Oregon's medical-marijuana law has always posed problems for police officers, creating a small group of people who can legally use illegal drugs. Which is why after being assigned to monitor the Oregon Medical Cannabis Awards conference in November, Portland Police Officer Joe Welp kept his opinions to himself.
Surrounded by a slew of pot smokers checking out the latest in cannabis-delivery technology, Welp remarked, "This is a political animal, one that I'm not prepared to put a saddle on."
Indeed, Welp almost got bucked--in a story that reveals the Portland Police Bureau's conflicted stance toward a state law its members are sworn to uphold, but don't like much.
Welp wouldn't have been at the Lloyd DoubleTree Hotel for the conference had U.S. Attorney General John Ashcroft's Drug Enforcement Administration not threatened to seize the hotel as federal property if any illegal pot smoking went on (see "Bud Out!," WW, Nov. 26, 2003).
Hotel officials, to ensure that no bongs fired up on premises, contacted the Portland Police Bureau to hire a couple of off-duty cops for security. The bureau said it preferred to have an on-duty officer show up, and sent Welp.
On the day of the combination pep rally/trade show, Welp, under orders to avoid "compromising" positions, did his best to avoid me. But at one point, as he stood next to an elderly marijuana patient wearing a crown of plastic marijuana leaves, I was able to corner him with a disposable camera. The cop protested and tried to duck away, but when St. Cannabis grabbed him around the waist, Welp had little choice but to put his arm around the guy, crack a smile and make the best of it.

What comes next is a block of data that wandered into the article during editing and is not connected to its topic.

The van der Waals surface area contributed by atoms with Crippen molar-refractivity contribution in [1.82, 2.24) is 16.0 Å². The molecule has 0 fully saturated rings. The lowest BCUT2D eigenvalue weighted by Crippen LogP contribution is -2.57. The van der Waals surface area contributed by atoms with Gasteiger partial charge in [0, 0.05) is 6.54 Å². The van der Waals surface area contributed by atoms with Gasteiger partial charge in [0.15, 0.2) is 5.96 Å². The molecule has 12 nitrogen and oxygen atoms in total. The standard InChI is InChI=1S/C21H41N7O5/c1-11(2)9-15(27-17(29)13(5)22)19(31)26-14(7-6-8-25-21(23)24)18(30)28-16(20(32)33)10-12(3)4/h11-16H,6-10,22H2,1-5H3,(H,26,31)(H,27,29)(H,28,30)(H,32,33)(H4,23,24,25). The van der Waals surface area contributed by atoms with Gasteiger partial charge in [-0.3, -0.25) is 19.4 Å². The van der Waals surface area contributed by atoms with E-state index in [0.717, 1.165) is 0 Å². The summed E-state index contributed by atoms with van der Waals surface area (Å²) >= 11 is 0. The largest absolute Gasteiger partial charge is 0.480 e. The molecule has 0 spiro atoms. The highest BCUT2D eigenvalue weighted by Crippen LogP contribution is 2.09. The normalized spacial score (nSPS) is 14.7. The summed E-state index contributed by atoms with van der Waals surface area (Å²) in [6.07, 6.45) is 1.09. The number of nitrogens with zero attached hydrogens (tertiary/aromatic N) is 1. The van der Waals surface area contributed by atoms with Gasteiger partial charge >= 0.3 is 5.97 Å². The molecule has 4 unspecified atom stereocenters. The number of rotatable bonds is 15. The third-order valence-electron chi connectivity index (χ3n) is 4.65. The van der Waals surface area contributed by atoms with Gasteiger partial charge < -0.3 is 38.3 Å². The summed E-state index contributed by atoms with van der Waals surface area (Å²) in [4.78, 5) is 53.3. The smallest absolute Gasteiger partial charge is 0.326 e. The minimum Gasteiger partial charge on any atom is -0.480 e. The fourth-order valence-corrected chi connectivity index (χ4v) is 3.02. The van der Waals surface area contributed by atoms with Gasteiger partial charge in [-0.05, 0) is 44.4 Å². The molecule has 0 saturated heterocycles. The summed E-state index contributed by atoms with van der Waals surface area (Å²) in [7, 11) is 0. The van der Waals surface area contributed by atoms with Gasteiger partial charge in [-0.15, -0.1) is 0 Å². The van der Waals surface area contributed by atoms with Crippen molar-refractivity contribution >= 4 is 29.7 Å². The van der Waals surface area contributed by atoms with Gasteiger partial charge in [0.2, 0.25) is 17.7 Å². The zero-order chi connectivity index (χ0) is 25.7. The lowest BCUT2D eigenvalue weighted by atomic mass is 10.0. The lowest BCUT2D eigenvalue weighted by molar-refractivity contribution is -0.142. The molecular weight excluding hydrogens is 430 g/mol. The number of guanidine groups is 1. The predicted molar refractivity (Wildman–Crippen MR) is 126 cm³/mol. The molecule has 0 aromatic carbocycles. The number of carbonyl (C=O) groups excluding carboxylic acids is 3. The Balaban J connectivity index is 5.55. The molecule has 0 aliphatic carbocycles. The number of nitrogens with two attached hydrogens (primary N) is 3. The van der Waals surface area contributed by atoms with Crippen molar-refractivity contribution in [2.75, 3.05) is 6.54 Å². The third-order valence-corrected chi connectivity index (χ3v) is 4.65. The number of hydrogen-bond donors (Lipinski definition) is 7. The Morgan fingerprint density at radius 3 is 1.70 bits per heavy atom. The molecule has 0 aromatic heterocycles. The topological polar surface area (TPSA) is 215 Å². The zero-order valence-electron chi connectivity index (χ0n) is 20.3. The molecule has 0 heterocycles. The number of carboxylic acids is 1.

Willamette Week didn't run the picture at the time, so that should have been the end of Welp's woes, except that he casually mentioned the encounter to a sergeant days later. "I had to confirm with him that he was not joking, that the picture was taken," Sgt. Mark Schaffer wrote in a disapproving Nov. 26 memo to Assistant Chief Stan Grubbs. Schaffer said Welp had been cautioned not to do anything to "legitimize" the event, including getting photographed, and "not do anything that could have a negative reflection upon the Police Bureau." Schaffer's memo prompted an internal probe of Welp's conduct.
While his bosses worried he was being too chummy with the potheads, civil libertarians were demanding to know why Welp was at the event in the first place. Concerned that the uniformed officer had a chilling effect on a legal gathering, American Civil Liberties Union lawyer Andrea Meyer filed a public-records request, which turned up Schaffer's letter.
Madeline Martinez, one of the conference's organizers, says Welp did a great job in a tough position, going out of his way to engage participants in the spirit of "community policing" rather than intimidation. "It's not fair," she says. "It's sad that he's being disciplined for being a nice guy."
Well, maybe not. Asked how an officer could face discipline for being photographed against his will in a public place, Cmdr. Brent Smith told WW the photo probe would be dropped.